The following guest post has been written by Andrew Rickmann who operates the Fun With WordPress website.
Not too long ago, on a domain not so far away, there was a disturbance in the community. It wasn’t the first, it won’t be the last, but it proved to me that a large distributed community like the WordPress community needs more than a project leader, more than a figure-head, and more than a great pool of evangelists. What WordPress needs is a community voice.
The voice of our community needs to be many things. First of all he needs to be respected, not for his mad coding skills, or his design acumen, but for his choice to look at things from a rational and considered perspective. He needs to know when the users are getting a raw deal from the developers, and when the developers are entirely correct in their expectation that users should go a little further to get what they want.
Secondly, while we shouldn’t rule out coding skills, he should be a user first, and a hacker last. He really needs to understand the frustration of getting a theme that doesn’t work, or following instructions that output something wrong, and not knowing how to fix it. This is a regular experience for all users, but where some people see this as a challenge to be solved we need someone who will simply say “hold on, I want this fixed“.
Third, he needs to be able to bring people together. Those people may be Matt and the users, or one user and another, or the community as a whole, but when there is a kerfuffle he needs to stop it in its tracks, strip away the emotions and religious intensity that so often surrounds such things, and help us get to the facts. He needs to mediate: a community peace envoy, if you wish to put it that way.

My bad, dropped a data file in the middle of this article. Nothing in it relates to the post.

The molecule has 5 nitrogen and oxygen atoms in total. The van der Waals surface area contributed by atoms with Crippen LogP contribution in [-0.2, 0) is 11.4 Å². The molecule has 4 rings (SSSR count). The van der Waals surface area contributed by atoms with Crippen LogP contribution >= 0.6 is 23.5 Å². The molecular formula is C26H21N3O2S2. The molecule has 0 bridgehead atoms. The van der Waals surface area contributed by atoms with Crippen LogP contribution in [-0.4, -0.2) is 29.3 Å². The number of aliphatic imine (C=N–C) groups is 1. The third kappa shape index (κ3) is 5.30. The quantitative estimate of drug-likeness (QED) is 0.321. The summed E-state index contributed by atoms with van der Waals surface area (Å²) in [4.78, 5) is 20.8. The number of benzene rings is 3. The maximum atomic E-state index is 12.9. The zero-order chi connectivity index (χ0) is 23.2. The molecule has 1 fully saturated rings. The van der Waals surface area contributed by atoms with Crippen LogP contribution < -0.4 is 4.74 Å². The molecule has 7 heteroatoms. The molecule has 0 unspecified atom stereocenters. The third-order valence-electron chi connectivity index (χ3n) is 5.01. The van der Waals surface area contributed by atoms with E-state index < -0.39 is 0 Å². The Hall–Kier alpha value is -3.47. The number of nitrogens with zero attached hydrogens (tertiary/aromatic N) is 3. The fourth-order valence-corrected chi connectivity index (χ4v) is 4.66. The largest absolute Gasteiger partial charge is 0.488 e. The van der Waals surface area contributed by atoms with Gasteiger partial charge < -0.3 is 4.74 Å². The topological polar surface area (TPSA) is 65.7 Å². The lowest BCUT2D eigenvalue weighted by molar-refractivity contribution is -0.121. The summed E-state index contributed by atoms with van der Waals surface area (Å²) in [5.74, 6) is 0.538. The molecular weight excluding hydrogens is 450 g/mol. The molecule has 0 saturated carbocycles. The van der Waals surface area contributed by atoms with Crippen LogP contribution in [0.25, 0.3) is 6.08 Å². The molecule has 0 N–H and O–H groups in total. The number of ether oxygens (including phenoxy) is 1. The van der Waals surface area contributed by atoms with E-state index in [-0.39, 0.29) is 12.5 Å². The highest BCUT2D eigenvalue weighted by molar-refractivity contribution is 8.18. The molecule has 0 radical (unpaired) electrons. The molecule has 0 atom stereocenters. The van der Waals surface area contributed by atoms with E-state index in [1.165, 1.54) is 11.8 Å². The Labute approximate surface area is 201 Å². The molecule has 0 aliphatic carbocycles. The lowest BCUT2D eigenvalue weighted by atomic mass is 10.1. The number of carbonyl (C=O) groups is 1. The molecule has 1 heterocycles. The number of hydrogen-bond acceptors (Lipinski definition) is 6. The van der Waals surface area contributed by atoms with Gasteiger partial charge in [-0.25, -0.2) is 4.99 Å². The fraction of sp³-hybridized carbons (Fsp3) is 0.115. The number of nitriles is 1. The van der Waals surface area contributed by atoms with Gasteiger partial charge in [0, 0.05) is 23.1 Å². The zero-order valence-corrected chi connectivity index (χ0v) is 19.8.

And of course he needs an appropriate platform from which to do that.
Finally, of course, he needs to love WordPress and the community he serves. He needs to find the new things fascinating sure, but he needs to care about what exists now. It is no good his being an uber-early adopter who quickly moves on to the next new project, he needs to use the mainstream every day and see the greatness in it, not get bored and hanker after progress.
So what does this all amount to in the real world? Well, for sure, it rules me out in so many ways. They say the best leaders are the people who don’t want to lead; I don’t know if that is true or not, but in this case I suspect it is. We have in our midst someone who never set out be a servant of the community. He never asked to be our voice, he just wanted to make a living from what he loved.
He built up his reputation by writing, by asking questions, by talking to the people who run the great ship WordPress, and putting to them the questions that we all had. Time and time again he has shown us new developments as well as great things about old developments. He has faced down Matt and asked “what the heck is going on with this?” and, more importantly, “What’s your favorite cheese?“. He has connected people. Promoted the views of users and hackers alike. And, through it all remained self deprecating, and one of us: the lowly users.
WP Tavern is already proving to be a great extension of this work. As I write this the very first post on the blog has 33 comments, the forum has 50 members and 750 posts, the first just ten days ago, and it hasn’t even been formally launched yet. Anyone who doubts that we have found our voice needs to come and be a part of this. It is only the beginning.
Couldn’t agree more, Jeff is the voice (even though he’ll never admit it) and I’m glad to see him fill that role. He really has a passion for WordPress and understands both sides of the fence for developers and users.